It is said to be the best lamp oil in use in India, giving an excellent white light, vying  in brilliancy with electricity, far superior to petroleum, rape seed, and all other oils,  whether vegetable, animal or mineral.

In Bangladesh, some villagers use castor oil instead of kerosene to fuel lamps.

You may click to learn more about Castor Beans & Castor Oil

Resources:

https://en.wikipedia.org/wiki/Ricinus

http://www.ayurvedakalamandiram.com/herbs.htm#eranda

http://www.piam.com/mms_garden/plants.html

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Categories
Exercise Healthy Tips

8 Secrets to Optimizing Your Exercise Plan

Simple ideas you can use to meet fitness goals in less time.
We’d be lucky if having the motivation to move was all it took to make exercise a part of our daily activities. When it comes to making motion an aim we often find ourselves face-to-face with the most persistent of obstacles. Here are some tips for conquering time when it threatens to bump exercise plans from your date book:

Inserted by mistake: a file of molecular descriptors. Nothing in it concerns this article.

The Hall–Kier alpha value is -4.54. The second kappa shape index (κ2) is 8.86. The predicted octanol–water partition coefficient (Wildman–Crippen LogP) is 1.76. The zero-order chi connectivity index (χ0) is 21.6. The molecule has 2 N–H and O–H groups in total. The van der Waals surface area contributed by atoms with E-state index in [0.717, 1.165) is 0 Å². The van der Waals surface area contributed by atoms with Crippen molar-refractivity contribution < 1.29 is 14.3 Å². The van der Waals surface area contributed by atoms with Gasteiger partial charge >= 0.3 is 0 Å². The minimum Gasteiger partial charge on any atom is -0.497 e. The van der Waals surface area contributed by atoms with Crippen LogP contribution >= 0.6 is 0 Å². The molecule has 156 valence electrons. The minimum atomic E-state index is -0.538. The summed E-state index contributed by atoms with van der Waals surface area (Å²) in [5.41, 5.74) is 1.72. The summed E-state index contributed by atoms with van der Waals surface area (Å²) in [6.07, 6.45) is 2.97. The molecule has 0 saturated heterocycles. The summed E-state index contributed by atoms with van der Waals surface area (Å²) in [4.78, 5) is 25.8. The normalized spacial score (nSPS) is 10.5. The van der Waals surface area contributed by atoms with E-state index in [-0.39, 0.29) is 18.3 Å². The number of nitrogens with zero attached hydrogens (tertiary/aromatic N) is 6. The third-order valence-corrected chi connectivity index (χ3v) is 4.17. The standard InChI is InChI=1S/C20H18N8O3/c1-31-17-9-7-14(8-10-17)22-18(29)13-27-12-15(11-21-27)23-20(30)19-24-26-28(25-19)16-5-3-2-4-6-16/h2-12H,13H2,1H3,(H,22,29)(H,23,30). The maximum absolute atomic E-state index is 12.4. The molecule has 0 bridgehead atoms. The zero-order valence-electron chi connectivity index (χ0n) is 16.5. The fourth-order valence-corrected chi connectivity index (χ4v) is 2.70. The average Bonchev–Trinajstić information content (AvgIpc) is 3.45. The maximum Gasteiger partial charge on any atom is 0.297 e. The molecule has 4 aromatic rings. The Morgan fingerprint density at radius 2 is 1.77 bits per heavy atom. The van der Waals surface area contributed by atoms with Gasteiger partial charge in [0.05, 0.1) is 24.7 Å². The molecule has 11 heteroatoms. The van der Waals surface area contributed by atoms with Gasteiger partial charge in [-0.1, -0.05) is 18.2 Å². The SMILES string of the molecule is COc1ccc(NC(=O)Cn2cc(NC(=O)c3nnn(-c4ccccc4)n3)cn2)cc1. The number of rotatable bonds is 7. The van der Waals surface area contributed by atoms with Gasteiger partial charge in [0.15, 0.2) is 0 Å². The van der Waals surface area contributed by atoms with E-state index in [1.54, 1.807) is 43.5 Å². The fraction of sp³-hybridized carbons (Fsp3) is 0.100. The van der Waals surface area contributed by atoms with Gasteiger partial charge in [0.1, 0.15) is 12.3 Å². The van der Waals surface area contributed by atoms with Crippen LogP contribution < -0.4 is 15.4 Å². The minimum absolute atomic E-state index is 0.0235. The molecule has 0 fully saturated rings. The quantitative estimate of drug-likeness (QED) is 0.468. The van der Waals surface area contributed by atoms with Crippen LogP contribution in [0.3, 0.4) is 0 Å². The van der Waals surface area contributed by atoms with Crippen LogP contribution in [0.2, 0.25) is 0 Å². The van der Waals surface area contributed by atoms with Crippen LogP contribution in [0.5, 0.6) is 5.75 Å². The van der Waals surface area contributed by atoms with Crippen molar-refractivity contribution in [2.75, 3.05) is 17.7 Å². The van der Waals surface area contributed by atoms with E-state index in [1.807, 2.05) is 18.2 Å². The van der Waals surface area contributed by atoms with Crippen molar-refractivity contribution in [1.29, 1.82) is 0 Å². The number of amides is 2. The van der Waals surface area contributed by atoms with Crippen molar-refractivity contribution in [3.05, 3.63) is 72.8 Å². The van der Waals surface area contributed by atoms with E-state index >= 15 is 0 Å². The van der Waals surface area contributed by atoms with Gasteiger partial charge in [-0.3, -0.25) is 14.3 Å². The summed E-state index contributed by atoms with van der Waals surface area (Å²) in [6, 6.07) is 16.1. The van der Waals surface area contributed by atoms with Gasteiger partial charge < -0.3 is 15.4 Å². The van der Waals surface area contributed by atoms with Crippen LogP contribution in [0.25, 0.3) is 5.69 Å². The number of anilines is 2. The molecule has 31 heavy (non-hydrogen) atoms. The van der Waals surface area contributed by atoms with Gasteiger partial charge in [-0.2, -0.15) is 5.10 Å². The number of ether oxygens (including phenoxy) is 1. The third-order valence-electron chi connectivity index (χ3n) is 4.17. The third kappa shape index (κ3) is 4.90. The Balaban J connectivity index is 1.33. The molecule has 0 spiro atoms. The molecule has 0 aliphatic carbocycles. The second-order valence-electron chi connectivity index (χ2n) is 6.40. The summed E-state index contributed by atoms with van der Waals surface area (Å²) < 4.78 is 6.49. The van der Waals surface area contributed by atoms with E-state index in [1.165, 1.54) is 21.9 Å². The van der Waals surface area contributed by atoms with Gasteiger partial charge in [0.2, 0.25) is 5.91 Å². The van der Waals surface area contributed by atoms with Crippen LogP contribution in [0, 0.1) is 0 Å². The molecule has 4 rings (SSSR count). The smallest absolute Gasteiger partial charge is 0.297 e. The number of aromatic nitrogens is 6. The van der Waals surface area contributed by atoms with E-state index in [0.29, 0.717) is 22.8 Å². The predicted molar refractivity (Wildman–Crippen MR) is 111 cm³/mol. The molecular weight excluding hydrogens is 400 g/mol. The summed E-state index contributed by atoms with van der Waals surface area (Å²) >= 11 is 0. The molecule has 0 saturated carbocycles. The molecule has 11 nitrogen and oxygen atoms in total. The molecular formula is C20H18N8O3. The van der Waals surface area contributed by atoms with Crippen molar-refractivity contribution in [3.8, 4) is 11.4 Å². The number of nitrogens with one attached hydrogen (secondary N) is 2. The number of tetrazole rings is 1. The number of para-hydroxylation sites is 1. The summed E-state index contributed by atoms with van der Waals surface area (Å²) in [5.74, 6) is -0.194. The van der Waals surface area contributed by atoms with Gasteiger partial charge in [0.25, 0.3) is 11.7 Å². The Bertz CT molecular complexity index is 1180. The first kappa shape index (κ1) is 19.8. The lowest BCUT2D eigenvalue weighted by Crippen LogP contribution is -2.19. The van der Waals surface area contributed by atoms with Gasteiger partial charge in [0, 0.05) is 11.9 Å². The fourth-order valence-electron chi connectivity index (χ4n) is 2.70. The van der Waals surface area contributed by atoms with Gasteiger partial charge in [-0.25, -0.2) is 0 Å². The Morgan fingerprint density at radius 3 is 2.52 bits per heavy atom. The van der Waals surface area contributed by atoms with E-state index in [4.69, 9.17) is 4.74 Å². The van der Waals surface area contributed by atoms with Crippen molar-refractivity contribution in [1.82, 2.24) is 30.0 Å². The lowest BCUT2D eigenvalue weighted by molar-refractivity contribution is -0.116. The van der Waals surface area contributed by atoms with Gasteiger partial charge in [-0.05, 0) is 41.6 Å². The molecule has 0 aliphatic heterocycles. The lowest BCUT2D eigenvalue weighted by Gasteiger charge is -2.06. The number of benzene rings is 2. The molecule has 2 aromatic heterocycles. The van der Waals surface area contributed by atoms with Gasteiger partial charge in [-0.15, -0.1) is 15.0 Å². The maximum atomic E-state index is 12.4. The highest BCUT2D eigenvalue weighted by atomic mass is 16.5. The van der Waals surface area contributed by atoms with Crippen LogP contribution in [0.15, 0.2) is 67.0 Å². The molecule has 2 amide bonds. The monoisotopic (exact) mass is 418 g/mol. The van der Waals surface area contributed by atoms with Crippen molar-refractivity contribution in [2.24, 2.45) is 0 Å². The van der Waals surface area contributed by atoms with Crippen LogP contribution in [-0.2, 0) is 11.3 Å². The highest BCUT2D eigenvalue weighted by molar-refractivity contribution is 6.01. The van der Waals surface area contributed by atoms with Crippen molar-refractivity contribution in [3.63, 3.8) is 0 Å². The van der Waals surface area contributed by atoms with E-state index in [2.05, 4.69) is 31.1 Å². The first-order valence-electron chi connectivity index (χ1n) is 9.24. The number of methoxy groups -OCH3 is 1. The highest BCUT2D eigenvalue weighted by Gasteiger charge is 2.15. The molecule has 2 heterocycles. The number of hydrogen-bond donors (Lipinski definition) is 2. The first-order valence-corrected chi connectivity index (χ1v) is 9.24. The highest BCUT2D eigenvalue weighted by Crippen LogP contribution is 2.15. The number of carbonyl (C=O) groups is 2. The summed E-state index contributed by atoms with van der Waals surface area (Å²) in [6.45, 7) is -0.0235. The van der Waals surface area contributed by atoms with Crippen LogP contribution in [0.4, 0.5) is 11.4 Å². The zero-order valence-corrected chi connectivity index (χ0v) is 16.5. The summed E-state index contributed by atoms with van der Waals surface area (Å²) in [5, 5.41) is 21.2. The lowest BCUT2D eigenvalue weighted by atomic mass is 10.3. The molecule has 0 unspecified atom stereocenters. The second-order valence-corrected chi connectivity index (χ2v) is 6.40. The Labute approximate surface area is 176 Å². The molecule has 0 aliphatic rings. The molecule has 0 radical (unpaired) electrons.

1. Book yourself.
Don’t have time for all this exercise? Sometimes it’s a matter of perception — other people’s. If coworkers, friends, or even family can’t understand why you take time for exercise but not for what they think is important, keep your priorities to yourself — but schedule your exercise in your date book. That way, when sticking to your guns on workouts, you can merely say you’re keeping a prior appointment.

2. Keep it interesting. Some people have a high tolerance for routine — and may even elevate it to ritual. But if your attention span is closer to monkey than monk, try to introduce variety into your workout on a regular basis. One way to do it: Change two things about your routine every week. It could be as simple as adding repetitions, resistance, or sets — or substituting one exercise for another. Change isn’t just an antidote to boredom, it allows you to continually challenge muscles in new ways, which makes you stronger faster.